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Sunday, October 18, 1998 Published at 03:01 GMT 04:01 UK

World: Americas

Chileans react with disbelief

Supporters of Ge Pinochet outside the Spanish embassy in Santiago

News of the arrest of Chile's former dictator, General Augusto Pinochet, has been greeted with a mixture of anger, delight and disbelief in his homeland.

[ image: An opponent at a candlelit vigil in London]
An opponent at a candlelit vigil in London
Both the general's opponents and his supporters thought it unlikely the man who for 17 years ruled their country with an iron hand would ever be held to account.

Many say this is a day they thought they would never see.

Viviana Diaz, president of the Families of the Disappeared, said: "For us it's very good news. We had asked British Prime Minister Tony Blair for this, not to let Pinochet leave."

Ms Diaz said she hoped Gen Pinochet would be questioned so he could "answer as to the fate of our loved ones."

[ image: Chilean President Eduardo Frei]
Chilean President Eduardo Frei
Isabel Allende, whose father Salvador Allende was killed in 1973 in the coup which brought the military to power, said the arrest was a "unique opportunity for Pinochet to answer for the human rights violations during his regime."

Socialist deputy Fanny Pollarollo said Chile would have to respect the Spanish judges' decision and said: "Pinochet will have to answer for his crimes."


James Reynolds in Santiago: "The government is in a difficult posiition"
The government of President Eduardo Frei - a long-time political opponent of General Pinochet - is formally protesting at Britain's action. Santiago says the British authorities should have respected the diplomatic immunity which General Pinochet enjoyed as a life senator.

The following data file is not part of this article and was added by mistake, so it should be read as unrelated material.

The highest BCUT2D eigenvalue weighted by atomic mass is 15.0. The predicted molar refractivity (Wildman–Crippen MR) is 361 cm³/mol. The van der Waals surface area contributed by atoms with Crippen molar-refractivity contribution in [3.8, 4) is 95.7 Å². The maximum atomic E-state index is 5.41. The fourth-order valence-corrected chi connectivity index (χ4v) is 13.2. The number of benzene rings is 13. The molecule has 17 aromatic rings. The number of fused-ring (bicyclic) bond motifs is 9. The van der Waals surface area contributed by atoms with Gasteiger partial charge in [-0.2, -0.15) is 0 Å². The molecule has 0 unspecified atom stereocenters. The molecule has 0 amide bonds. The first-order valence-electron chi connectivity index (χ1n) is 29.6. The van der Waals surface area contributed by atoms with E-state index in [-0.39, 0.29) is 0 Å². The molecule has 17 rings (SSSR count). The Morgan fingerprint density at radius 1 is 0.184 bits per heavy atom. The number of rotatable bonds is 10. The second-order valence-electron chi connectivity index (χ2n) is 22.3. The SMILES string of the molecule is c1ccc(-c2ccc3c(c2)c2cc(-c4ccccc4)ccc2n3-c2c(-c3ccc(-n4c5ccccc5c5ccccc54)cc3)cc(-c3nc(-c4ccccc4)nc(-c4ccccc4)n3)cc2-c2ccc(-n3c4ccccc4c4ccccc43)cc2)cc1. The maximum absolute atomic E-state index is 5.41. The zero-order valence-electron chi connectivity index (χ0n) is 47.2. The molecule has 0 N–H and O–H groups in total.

Among the general's supporters there has been a sense of shock and anger.

Gen Pinochet's son, Augusto Pinochet Hiriart, said the arrest was a "transgression against international norms".

He addressed an angry crowd outside the British ambassador's residence in Santiago on Saturday.

Some of the 200-strong crowd threw eggs and stones at the building before moving on to protest at the Spanish embassy.

[ image: Chile's Deputy Foreign Minister, Mariano Fernandez, has protested]
Chile's Deputy Foreign Minister, Mariano Fernandez, has protested
Senator Julio Lagos denounced the arrest as an "open violation of diplomatic immunity granted by the Chilean government". He said it violated international treaties.

Deputy Pablo Longueira, head of the Independent Democratic Union, called Gen Pinochet's arrest "an insult to all Chileans."

A spokesman for the Pinochet Foundation, retired general Luis Cortes Villa, said the arrest was "an act of cowardice, because he was sleeping when police arrived at his room in the clinic."

Several political parties have called emergency meetings to plan their response.

Amnesty International worker Carlos Salinas: "This is a positive process"
More than 3,000 people are estimated to have been killed by the armed forces and the secret police between 1973 and 1990.

An amnesty law was passed in 1978 by Gen Pinochet which prevented any member of the armed forces - including its commander-in-chief - from being tried for human rights abuses.

Chilean exile Jimmy Bell: "They killed my brother"
Relatives of those who were killed during Gen Pinochet's rule have filed charges against him despite the amnesty law.

He is currently facing 13 different charges in Chile ranging from state terrorism to genocide.

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17 Oct 98 | Europe
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